The Economics of Eating Local

One of the biggest arguments people make in favor of eating local is that it helps the local economy. But does it?

A 2008 study by the Ochs Center in Chattanooga says that if consumers in Chattanooga's 100-mile foodshed were to purchase just 5 percent more of their beef, eggs, dairy, and fresh fruits and vegetables from local sources, "it could mean as much as $30 million increased spending in the regional economy."

As the food production and consumption statistics are similar for the Chattanooga and Knoxville local foodsheds, could a concerted effort to buy local produce to have a big impact on the local economy?

Probably not, says Matt Murray, a professor of economics at the University of Tennessee.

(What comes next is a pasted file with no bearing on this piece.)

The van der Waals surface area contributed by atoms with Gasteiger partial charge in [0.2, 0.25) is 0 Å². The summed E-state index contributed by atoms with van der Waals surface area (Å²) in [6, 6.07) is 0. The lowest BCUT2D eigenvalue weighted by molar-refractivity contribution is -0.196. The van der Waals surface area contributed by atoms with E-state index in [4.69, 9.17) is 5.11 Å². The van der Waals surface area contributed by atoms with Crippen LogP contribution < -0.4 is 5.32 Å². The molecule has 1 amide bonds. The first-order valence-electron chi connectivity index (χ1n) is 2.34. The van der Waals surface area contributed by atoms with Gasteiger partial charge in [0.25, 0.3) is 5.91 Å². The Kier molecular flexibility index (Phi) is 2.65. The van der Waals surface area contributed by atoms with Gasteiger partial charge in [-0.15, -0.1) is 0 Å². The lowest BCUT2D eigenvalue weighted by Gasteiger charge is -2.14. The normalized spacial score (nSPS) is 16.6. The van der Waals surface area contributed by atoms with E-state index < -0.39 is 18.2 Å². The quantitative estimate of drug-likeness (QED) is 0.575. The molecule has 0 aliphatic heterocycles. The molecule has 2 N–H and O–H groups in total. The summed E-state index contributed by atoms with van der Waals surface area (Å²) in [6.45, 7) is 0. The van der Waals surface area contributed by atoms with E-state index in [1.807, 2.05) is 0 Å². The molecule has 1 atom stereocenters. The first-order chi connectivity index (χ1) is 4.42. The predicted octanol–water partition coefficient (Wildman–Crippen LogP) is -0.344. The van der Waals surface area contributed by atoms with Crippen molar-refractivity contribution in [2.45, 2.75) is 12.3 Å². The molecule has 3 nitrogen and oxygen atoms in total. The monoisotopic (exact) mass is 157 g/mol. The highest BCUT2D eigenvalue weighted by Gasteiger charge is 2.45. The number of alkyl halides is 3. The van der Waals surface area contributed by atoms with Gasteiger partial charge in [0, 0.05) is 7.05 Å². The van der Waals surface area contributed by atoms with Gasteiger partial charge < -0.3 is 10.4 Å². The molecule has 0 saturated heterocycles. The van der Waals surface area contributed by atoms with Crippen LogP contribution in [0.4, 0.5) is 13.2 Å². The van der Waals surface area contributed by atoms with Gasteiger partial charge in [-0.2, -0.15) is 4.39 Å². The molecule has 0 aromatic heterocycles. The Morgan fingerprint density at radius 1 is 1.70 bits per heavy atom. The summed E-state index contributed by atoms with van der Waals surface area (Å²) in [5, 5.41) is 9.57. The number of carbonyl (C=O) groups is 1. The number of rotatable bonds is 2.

"It would be really hard to argue that this ‘buy local food' movement has an economic impact. It's really more of a quality issue, or a diversity issue."

Murray points out that while buying produce from local farmers does ensure 100 percent of your purchase price goes to someone local, spending less money on produce at a supermarket gives you more money to spend on other things in the local economy.

"If I spend $5 more on heirloom tomatoes at the farmers' market, that's $5 less that I can spend elsewhere," Murray says. "It's hard to see how that produces a significant net in the local economy."